By James Foritano
BOSTON – “Time Stands Still” for this observer, stood far too still. Or, perhaps the dramatic arc lifted off the ground in a place where I wasn’t, and I never caught up.
The play opens with James Dodd, played by Barlow Adamson, and Sarah Goodwin, played by Laura Latreille, in the living room of their Williamsburg Loft in Brooklyn. Somehow the symbolism seems just right, since the inside is furnished Yuppie tasteful but the large loft window admits a cloudy light definitely of this unredeemed, pre-gentrified world.
James and Sarah, though a successful, upwardly mobile couple, in tune with their domestic interiors, also emit a murky light, as though their souls have been climbing rougher slopes than many of their ambitious peers. And they have. Both are photojournalists back from war coverage in a violent Muslim world, licking their wounds, “enjoying” the R&R of friends and recovery.
Their wounds, though, are fatefully different. For Sarah, the wound in her leg is something to bear, to tend in its clumsy cast while it heals. It’s not her; only the way she gets around. She’s impatient to be back in the action; she gives the impression that she’d be quite adequate to dragging herself across battlefields if only she could keep her lens clear, her equipment free of the ground.
James’ “wound,” on the other hand, is of a different nature. James flew from home to bring a wounded Sarah back from the hellacious ground of her chosen profession. To James, Sarah’s wound is hers, not some replaceable extension. To James, Sarah belongs more to himself as her lover, than to that murky treacherous world seeping in through the panes of their loft window.
As James acts the anxious spouse, Sarah resists every move to, as she interprets it, ‘coddle’ her injury. He is threatening Sarah’s picture of herself; Sarah threatens to dissolve James’ hope of some lasting domestic felicity enjoyed by them both. And so, the fireworks.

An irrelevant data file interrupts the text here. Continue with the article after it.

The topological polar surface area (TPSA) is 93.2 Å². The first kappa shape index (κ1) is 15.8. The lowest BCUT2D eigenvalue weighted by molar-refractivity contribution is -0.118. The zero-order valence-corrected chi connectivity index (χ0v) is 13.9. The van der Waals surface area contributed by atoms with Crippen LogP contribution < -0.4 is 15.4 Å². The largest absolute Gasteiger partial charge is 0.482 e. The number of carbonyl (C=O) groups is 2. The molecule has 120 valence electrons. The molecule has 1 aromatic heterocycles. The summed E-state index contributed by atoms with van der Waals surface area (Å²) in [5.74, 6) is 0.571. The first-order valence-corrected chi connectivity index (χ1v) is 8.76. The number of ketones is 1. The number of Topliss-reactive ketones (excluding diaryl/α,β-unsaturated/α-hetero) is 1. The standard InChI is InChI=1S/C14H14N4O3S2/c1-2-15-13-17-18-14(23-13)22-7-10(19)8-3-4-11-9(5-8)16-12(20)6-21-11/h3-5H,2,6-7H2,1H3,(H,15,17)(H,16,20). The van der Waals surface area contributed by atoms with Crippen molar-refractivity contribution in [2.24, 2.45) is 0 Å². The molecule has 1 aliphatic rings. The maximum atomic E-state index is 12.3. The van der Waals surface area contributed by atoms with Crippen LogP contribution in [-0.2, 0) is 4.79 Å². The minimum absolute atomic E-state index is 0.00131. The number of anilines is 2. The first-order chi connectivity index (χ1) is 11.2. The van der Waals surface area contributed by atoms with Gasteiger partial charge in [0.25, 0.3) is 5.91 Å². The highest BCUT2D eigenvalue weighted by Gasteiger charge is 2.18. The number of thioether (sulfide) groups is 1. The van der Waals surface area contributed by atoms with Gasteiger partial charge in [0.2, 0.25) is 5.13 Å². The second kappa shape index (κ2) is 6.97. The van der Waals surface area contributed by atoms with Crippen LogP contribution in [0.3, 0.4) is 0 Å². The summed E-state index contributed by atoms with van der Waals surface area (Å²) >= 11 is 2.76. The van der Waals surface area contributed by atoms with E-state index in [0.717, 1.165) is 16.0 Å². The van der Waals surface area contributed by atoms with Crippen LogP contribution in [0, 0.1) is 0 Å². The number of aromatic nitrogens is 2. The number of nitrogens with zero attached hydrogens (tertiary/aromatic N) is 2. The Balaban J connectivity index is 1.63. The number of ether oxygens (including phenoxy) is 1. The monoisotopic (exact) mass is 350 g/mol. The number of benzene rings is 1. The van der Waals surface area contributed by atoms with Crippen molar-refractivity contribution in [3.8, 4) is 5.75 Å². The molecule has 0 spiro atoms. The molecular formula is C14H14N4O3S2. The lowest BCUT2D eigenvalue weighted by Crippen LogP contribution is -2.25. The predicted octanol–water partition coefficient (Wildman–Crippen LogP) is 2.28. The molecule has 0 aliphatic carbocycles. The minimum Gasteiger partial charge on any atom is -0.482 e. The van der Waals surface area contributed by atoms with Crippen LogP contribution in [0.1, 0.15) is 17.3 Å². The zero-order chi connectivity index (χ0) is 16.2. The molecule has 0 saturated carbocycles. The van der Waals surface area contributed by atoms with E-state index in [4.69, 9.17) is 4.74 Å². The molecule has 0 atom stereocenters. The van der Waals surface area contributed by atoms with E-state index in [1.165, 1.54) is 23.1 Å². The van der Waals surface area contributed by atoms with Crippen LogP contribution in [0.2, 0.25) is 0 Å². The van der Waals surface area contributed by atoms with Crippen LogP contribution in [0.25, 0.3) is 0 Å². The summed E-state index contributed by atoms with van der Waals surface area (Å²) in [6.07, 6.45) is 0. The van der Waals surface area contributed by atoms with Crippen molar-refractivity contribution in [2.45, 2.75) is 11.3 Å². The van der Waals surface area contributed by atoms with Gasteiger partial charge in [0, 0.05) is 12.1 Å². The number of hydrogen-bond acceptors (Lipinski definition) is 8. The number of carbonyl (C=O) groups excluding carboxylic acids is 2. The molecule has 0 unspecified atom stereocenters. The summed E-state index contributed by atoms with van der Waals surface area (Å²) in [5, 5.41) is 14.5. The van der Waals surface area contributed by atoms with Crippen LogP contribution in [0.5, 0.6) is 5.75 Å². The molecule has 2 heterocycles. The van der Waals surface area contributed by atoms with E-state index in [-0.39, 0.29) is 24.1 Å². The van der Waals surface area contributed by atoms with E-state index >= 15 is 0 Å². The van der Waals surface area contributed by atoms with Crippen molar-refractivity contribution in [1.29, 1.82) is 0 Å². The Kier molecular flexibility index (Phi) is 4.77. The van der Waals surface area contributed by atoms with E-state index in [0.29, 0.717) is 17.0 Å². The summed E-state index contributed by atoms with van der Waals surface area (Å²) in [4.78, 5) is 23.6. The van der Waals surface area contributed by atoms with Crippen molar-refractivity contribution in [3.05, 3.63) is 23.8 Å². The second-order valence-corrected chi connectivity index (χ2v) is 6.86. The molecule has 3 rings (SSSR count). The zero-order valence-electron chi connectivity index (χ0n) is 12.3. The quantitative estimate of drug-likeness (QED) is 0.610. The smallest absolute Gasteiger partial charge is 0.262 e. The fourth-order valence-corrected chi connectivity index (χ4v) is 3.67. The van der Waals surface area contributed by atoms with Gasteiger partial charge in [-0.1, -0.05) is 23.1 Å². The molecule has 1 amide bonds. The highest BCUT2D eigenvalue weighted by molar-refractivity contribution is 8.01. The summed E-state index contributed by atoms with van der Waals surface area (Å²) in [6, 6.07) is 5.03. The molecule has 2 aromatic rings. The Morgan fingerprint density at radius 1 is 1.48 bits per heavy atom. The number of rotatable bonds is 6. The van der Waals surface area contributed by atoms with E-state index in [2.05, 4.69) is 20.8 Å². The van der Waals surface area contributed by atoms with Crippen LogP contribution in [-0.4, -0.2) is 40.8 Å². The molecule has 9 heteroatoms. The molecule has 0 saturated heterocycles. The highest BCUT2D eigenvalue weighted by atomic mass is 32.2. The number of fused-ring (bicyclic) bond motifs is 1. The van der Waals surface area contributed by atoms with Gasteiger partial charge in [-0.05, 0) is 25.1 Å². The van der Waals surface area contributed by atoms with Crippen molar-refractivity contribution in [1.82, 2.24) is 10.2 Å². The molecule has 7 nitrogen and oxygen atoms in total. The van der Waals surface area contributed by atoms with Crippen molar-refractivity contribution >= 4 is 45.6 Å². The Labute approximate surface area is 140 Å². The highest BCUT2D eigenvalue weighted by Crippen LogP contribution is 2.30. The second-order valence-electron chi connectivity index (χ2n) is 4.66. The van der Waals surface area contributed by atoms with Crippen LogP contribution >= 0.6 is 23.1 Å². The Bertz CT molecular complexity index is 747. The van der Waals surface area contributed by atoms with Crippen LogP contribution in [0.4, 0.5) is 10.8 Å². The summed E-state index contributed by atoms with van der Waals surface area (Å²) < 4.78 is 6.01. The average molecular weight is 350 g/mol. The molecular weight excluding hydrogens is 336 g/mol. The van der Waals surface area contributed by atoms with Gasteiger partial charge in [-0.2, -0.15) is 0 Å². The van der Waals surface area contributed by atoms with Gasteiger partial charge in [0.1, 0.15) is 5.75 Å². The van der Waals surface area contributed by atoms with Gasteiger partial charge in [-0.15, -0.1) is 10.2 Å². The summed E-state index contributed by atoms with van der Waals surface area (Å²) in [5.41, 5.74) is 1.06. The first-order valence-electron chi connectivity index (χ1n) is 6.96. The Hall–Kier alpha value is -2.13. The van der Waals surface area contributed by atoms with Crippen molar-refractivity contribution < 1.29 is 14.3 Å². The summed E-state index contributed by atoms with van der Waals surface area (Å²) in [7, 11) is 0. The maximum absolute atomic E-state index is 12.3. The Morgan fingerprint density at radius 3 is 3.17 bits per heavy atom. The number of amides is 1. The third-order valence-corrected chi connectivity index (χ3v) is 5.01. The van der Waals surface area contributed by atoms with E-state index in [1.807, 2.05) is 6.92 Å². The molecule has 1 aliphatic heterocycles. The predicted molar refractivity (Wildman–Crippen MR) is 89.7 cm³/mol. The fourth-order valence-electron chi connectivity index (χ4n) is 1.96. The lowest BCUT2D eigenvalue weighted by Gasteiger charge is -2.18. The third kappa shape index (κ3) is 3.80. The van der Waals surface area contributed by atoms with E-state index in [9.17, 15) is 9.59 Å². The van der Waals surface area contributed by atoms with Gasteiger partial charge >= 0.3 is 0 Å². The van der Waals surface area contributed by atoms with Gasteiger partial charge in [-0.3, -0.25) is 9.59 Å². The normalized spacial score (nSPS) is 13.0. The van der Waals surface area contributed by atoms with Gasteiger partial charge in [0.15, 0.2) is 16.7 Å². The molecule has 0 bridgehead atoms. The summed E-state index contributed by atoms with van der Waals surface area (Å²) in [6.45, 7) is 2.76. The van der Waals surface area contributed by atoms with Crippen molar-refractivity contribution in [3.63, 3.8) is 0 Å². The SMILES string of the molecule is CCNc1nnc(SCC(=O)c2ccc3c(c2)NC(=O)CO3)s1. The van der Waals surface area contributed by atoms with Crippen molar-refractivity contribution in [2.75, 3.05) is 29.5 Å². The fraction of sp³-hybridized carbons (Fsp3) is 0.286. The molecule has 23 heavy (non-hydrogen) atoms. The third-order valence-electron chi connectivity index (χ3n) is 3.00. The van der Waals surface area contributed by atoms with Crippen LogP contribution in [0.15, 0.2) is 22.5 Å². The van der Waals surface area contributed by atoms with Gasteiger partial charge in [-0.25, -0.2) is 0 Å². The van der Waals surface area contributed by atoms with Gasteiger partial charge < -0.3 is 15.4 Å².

Sarah’s snapping elevates to screaming. James is much more patient, but with a growing testiness. Things look bleak to him and to Sarah as they become aware that each is uncompromising in their new stance towards life.
Underlining this shift of loyalties is a visit from an editor/friend who has shifted his late-life “girlfriend” from an uber-serious bluestocking to a not insubstantial but definitely “lighter,” or at least different, model of woman. Mandy Bloom, played by Erica Spyres, is a professional event planner, and the event she’s now planning is marriage to Richard Ehrlich, played by Jeremiah Kissel. Richard is bashfully, but full-heartedly cooperative.
No longer his old warhorse younger self, Richard is making decisions both professionally and personally more on the side of “go-along-get-along” than “damn the torpedoes…full speed ahead!”
The two relationships quote from and comment upon each other: both include angst as well as a slow but steady commitment towards a new stance; but James and Sarah’s change of life-style is more wrenching since it involves both a professional as well as a personal about-face.
Now, back to the “dramatic arc” piece. Although both couples play out their different shifts from an edgy to a ‘safer’ lifestyle with nuance, I saw their stances towards life and each other, not as evolving in unexpected ways, but as set pieces twisting in the cruel, but monotone, winds of change.
For me, the cussing, cursing, yelling before the first intermission — indeed it seemed all sound and fury from the ‘git-go’ — signaled a mortally wounded relationship. A relationship, well described, but a fait accompli even as I warmed my theater seat, wriggling to watch fine people realize the desperation of their struggles.
(Don Margulies’ “Time Stand Still” continues through March 17 at the Lyric Stage Company of Boston, 140 Clarendon Street, Boston. For tickets, call (617) 585-5678).